so now I am just muddying the waters. dammit.
    I suppose I come down to an exhortation to check your offends. To really think about what you mean when you claim that someone is being offensive. To be sure that you are not just trying to claim that you have won an argument you have clearly lost. Dare I ask to be sure you are not faking up offense for craven political gain? Ask yourself if you are substituting personal preference for something a little more high falutin'.

  • Marilyn says:

    At the beginning of your post, I think you mean "to offend is defined . . . ."

  • I don't think you muddied the waters in #16, DM.
    My views are largely summed up by the Dawkins quote provided by Mark Crislip in #15, and I suspect that may be true for a large section of the Sb readership. But it isn't always as simple as that, particularly in some of the examples raised by Acmegirl and PropterDoc; so that aspect of it is worth some discussion.

  • DuWayne says:

    I suppose I come down to an exhortation to check your offends. To really think about what you mean when you claim that someone is being offensive. To be sure that you are not just trying to claim that you have won an argument you have clearly lost. Dare I ask to be sure you are not faking up offense for craven political gain? Ask yourself if you are substituting personal preference for something a little more high falutin'.
    I think this is probably the perfect summary.
    You've offended me, so I win the argument by default, is a rather common tactic for a lot of people. Less common, is the; You've offended me, here's why you're wrong and here's how it's offensive. I win the argument because your a bloody moron. Unfortunately, the former tactic is so common, that the latter is rarely used even when the offended has a valid point.

  • Propter Doc says:

    Do you think we can distinguish between the concept of 'moral high ground' and 'of different moral system'? If I tell someone I find what they said to me offensive, am I claiming moral high ground or am I saying 'to me this is offensive' without making a value judgement on the relative merits of our morality systems?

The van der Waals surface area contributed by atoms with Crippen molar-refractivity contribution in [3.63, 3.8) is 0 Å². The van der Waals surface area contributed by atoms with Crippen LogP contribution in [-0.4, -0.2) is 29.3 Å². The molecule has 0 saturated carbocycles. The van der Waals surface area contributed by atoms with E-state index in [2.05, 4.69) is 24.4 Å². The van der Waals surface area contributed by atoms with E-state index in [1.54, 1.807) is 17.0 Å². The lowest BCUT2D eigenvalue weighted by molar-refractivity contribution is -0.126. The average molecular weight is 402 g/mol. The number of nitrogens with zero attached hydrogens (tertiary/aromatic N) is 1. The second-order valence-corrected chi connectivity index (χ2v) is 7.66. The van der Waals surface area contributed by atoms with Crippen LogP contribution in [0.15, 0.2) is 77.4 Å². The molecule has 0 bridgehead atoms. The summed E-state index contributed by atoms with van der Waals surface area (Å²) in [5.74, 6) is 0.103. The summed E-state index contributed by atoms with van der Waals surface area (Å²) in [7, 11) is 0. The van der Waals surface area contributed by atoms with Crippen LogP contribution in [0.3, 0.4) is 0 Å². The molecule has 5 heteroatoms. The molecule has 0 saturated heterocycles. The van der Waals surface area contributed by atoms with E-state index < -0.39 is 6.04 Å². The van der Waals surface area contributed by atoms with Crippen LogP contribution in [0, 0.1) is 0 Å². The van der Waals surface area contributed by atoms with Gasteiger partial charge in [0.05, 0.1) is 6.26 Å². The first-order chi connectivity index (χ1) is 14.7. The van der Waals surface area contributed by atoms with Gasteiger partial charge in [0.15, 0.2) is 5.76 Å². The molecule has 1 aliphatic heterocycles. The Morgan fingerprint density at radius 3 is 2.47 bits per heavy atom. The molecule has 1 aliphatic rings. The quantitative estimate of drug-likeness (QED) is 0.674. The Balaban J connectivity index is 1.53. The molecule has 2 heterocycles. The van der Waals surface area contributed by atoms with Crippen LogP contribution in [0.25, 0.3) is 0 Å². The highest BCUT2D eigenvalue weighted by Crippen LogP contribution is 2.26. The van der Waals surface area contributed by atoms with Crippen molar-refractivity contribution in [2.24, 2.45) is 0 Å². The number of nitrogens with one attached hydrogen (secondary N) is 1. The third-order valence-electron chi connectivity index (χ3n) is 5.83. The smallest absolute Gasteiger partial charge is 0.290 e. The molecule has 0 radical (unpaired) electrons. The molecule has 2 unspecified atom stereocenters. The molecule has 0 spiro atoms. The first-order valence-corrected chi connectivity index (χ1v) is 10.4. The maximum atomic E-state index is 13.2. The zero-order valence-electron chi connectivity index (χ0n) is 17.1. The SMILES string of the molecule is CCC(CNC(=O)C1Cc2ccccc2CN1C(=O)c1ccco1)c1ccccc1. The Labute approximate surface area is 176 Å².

Second, and more pernicious, are those who wish to manipulate the world into accordance with their own preferences or tastes. As in "I don't like to hear profanity so nobody should use profanity".
    We have one of those in the lab at the moment, tells people off for using profane words and worse still will tell you when he thinks the 'profanity was acceptable'. Needless to say this person is not well liked because they are constantly forcing their moral structure on everyone else and taking offense.

  • PhysioProf says:

    We have one of those in the lab at the moment, tells people off for using profane words and worse still will tell you when he thinks the 'profanity was acceptable'.

    That would be totally fucking hilarious if someone like that came to work in my lab!! Most of my trainees end up swearing like sailors by the time they've been in my lab for a few years.

  • bayman says:

    I'm offended when I pick a verbal fight with someone and they refuse to argue with me. Instead they pretend to be offended and go cry into their PCR tubes, or even worse, keep restating their unfounded position despite being unable to offer a reasonable argument in support thereof.

  • Propter Doc says:

    PP - I can send the person to you if you like!
    Bayman has a point, those kind of folks are offensive. Nothing beats a good arguement where no one takes offense, and it stays reasonable.

  • Becca says:

    Well, I feel offended sometimes... but then, no one ever said I had a deficiency in feeling *anything*.
    I'm not sure I can help illuminate what everybody else thinks being offended is, but here's what it is for me...
    it's being outraged. With a sense of having my personal value system utterly shaken (and usually discrete from having my personal self insulted).
    I think it's very important to remember that, in many situations, people get much more offended *on the behalf of others*. Thus, I am inclined to think that 'taking offense' is, largely, an attempt to re-establish personal and social norms (and often those two get confused by the offended party, as alluded to by other commenters).
    Taking offense in an argument can be a way of putting the brakes on it. When you'll all set for a good debate, it's annoying as all get out to have someome do this. However, sometimes it can be useful in causing both people to stop and figure out if the fundamental value has really been violated- in some cases, people have totally different 'first premises' that allow some to do/say/believe things that are utterly at odds with another, but in other cases the 'first premises' are perfectly consistent, but somebody has an association that sort of posions a particular argument.
    Trivial example- use of the N-word is offensive to me. However, use of the word *per se* not really offensive- it's more the associations I have with it. The belief in the inferiority of a group based on skin color, is, to me, fundamentally offensive. Thus, the use of a word is posioned- it leaves a bad taste in my mouth and might make me offended.
    A lot of times, I have a gut emotional flare up type response, and then let my rational mind overide getting offended. In the case of the above example, use of the word would usually get overridden unless I thought I was encountering someone who endorsed the belief (in which case, I might get ticke doff).